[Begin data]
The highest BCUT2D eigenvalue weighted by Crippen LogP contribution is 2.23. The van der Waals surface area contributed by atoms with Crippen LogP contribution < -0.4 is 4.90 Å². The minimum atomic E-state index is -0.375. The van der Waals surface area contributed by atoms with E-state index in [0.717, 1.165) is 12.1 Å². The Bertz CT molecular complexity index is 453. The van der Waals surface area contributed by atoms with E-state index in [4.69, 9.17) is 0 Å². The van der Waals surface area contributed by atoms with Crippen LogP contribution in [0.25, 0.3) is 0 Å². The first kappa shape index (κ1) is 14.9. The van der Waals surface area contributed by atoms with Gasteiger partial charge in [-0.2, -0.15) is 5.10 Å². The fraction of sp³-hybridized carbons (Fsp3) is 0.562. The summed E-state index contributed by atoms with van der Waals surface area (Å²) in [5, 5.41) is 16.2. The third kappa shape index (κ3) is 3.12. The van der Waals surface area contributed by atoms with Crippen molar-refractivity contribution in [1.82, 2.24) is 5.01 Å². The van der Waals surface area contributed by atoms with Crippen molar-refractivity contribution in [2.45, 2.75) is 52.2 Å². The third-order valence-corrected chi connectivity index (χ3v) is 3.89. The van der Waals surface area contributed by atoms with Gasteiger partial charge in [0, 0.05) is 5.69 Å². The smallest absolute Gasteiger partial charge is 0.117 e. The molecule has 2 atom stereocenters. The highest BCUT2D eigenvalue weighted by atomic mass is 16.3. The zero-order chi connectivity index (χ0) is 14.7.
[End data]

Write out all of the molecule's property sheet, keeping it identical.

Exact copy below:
The highest BCUT2D eigenvalue weighted by Crippen LogP contribution is 2.23. The van der Waals surface area contributed by atoms with Crippen LogP contribution < -0.4 is 4.90 Å². The minimum atomic E-state index is -0.375. The van der Waals surface area contributed by atoms with E-state index in [0.717, 1.165) is 12.1 Å². The Bertz CT molecular complexity index is 453. The van der Waals surface area contributed by atoms with E-state index in [4.69, 9.17) is 0 Å². The van der Waals surface area contributed by atoms with Crippen LogP contribution in [0.25, 0.3) is 0 Å². The first kappa shape index (κ1) is 14.9. The van der Waals surface area contributed by atoms with Gasteiger partial charge in [-0.2, -0.15) is 5.10 Å². The fraction of sp³-hybridized carbons (Fsp3) is 0.562. The summed E-state index contributed by atoms with van der Waals surface area (Å²) in [5, 5.41) is 16.2. The third kappa shape index (κ3) is 3.12. The van der Waals surface area contributed by atoms with Crippen molar-refractivity contribution in [1.82, 2.24) is 5.01 Å². The van der Waals surface area contributed by atoms with Crippen molar-refractivity contribution in [2.45, 2.75) is 52.2 Å². The third-order valence-corrected chi connectivity index (χ3v) is 3.89. The van der Waals surface area contributed by atoms with Gasteiger partial charge in [0, 0.05) is 5.69 Å². The smallest absolute Gasteiger partial charge is 0.117 e. The molecule has 2 atom stereocenters. The highest BCUT2D eigenvalue weighted by atomic mass is 16.3. The zero-order chi connectivity index (χ0) is 14.7.